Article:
Immigration to the UK is controlled by UK Visas & Immigration (UKVI), which is part of the Home Office. UKVI decision-makers work both in the UK and in British diplomatic posts abroad.
Some types of visa application can only be made from abroad (eg Fiancé/ée or Proposed Civil Partner visas; Representative of Overseas Business visas; Visitor visas) but many other types of visa application can be made either in the UK or from outside the UK.
For example, many family visa applications (Spouse/Civil Partner visa, Unmarried Partner visa, Child visa) can be made either from outside the UK or – if the applicant already holds leave in another immigration category – from within the UK. (This is known as a “switching” application.)
European family visa applications can also be made outside the UK (EEA Family Permit) or within the UK (EEA Residence Card).
Similarly, many work and investment visa applications (Tier 1 Entrepreneur, Tier 1 Investor, Tier 2 General) can be made either from outside the UK or by switching within the UK – although the rules about this are complex. In some situations, for example, it is possible for a Tier 4 Student to switch to a work visa.
Settlement applications (applications for Indefinite Leave to Remain or Permanent Residence) must in the great majority of cases be made within the UK. To acquire settlement the migrant must have spent a specified number of years on a particular kind of visa or combination of visas. In many cases this period is five years but in other cases it is just three years or even two years.
The UKVI also processes applications for British citizenship (ie British naturalisation (for adults) and registration (for children and adults in a few cases)). Settlement is one of the basic requirements for a British naturalisation application, but naturalisation also has various additional requirements.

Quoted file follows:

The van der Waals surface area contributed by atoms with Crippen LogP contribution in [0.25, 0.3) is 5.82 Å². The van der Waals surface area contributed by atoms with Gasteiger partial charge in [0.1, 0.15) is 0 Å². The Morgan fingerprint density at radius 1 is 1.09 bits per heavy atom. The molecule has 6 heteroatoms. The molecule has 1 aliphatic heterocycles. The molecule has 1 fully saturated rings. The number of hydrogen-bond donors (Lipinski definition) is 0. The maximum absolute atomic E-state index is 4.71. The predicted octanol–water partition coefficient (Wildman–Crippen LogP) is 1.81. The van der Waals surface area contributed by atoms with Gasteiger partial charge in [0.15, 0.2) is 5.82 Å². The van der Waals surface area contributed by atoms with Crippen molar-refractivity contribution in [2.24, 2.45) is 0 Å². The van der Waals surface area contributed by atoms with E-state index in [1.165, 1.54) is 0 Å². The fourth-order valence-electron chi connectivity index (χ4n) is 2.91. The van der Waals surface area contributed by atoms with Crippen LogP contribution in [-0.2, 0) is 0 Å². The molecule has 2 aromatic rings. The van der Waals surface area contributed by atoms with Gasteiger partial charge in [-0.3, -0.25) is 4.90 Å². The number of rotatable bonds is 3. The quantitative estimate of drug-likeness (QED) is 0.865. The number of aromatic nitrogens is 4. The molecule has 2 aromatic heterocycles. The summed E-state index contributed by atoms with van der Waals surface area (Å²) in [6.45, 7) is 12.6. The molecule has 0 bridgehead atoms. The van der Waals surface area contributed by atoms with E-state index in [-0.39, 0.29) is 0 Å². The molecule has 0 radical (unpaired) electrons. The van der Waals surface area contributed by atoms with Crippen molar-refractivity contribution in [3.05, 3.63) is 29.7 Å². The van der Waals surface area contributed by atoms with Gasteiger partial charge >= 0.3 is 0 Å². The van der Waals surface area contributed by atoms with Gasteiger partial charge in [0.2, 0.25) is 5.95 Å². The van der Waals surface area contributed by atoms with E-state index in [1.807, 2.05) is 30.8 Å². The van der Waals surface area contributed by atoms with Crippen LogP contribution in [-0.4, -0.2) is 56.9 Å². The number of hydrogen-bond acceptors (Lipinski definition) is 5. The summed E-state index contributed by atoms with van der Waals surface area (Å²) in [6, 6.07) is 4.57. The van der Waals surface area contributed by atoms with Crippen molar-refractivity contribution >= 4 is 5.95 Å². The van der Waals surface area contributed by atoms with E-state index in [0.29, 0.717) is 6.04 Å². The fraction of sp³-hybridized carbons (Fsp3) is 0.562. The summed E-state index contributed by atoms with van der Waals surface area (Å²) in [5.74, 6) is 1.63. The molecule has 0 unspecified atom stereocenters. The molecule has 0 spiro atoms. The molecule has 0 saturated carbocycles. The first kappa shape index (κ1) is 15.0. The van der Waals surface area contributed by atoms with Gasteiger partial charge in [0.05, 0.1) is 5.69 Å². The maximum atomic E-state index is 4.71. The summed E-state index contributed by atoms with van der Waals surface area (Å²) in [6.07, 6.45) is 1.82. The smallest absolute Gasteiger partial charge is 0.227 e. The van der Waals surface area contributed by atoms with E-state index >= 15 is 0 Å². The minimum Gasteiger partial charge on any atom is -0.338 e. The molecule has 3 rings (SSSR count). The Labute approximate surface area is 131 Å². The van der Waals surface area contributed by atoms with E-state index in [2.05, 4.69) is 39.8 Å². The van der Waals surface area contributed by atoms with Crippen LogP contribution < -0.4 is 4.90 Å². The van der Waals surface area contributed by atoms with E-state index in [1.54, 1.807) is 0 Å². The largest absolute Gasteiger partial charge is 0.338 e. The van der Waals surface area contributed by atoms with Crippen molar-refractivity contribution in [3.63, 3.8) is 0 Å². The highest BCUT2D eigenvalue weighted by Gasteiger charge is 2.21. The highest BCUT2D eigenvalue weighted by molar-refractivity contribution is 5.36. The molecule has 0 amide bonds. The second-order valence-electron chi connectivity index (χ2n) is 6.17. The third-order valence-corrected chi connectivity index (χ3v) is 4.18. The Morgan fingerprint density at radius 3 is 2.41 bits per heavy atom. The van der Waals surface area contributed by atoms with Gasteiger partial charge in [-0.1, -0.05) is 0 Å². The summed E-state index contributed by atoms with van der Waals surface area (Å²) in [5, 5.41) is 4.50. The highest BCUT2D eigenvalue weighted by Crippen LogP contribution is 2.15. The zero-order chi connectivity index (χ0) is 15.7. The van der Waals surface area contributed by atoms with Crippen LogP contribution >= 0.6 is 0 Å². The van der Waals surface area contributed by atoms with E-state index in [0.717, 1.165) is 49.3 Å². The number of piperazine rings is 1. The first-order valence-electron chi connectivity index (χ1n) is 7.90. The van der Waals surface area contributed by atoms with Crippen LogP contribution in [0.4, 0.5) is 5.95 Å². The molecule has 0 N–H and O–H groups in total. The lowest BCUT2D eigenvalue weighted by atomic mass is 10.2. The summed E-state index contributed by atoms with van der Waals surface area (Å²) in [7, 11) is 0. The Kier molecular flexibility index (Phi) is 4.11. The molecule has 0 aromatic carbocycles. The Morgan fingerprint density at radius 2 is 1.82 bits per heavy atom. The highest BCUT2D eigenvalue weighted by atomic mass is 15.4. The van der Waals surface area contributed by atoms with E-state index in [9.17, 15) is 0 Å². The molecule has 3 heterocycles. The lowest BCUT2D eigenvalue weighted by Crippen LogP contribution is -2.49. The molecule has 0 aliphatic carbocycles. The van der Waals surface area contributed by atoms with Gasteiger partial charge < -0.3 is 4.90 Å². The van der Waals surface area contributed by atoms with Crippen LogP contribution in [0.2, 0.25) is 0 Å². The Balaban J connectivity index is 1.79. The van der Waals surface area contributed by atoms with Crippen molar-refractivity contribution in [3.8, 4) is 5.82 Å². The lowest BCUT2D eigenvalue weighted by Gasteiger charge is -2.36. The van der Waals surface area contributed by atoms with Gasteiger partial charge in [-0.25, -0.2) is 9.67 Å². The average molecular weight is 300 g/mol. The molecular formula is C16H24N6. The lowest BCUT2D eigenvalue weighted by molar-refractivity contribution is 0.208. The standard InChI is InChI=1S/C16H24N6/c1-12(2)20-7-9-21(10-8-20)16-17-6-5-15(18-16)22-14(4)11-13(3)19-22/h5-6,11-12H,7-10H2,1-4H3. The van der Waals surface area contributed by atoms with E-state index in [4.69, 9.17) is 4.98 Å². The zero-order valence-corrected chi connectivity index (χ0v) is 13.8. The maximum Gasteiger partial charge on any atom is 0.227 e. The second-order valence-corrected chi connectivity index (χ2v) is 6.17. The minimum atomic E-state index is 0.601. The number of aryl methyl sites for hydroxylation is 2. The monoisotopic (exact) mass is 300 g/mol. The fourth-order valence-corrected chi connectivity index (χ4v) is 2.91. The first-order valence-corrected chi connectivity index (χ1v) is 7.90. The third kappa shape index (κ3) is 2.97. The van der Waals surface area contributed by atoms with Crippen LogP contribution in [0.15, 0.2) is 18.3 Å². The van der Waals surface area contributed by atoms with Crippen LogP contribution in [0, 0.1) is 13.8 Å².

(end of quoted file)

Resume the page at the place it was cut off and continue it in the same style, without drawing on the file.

Visa applications and British citizenship applications all have their own set of criteria which must be met. In some cases for example there is an English language requirement but in others not. In many cases there is a need to prove a specified level of funds, for investment or for financial maintenance, or for both. And with many types of visa application there is a need to show that the application is genuine and credible.
Some types of visa holder (eg many family and EEA visa holders) have the right to work in the UK but others do not. The UK immigration regime also includes the Tier 2 work permit sponsor licence scheme, and this is the main immigration route by which skilled non-EEA workers come to work in the UK. The scheme incorporates not only a visa scheme but also a sponsorship scheme for employers, to which they must conform to be able to employ Tier 2 migrants. Unless the employer can obtain a sponsor licence from UKVI they will not be able to do so.
If a migrant’s immigration application is unsuccessful there are likely to be legal remedies available, but which remedy is available depends on the type of visa and on some other factors. There may be a right of appeal to the First-Tier Immigration Tribunal but in other cases there is only a right to Administrative Review by the Home Office. There may be in some cases a right to apply for Judicial Review to the Upper Immigration Tribunal or the High Court.
Whatever your situation or aspirations in the immigration field we at RSL-Law will be able to advise you on the best way forward.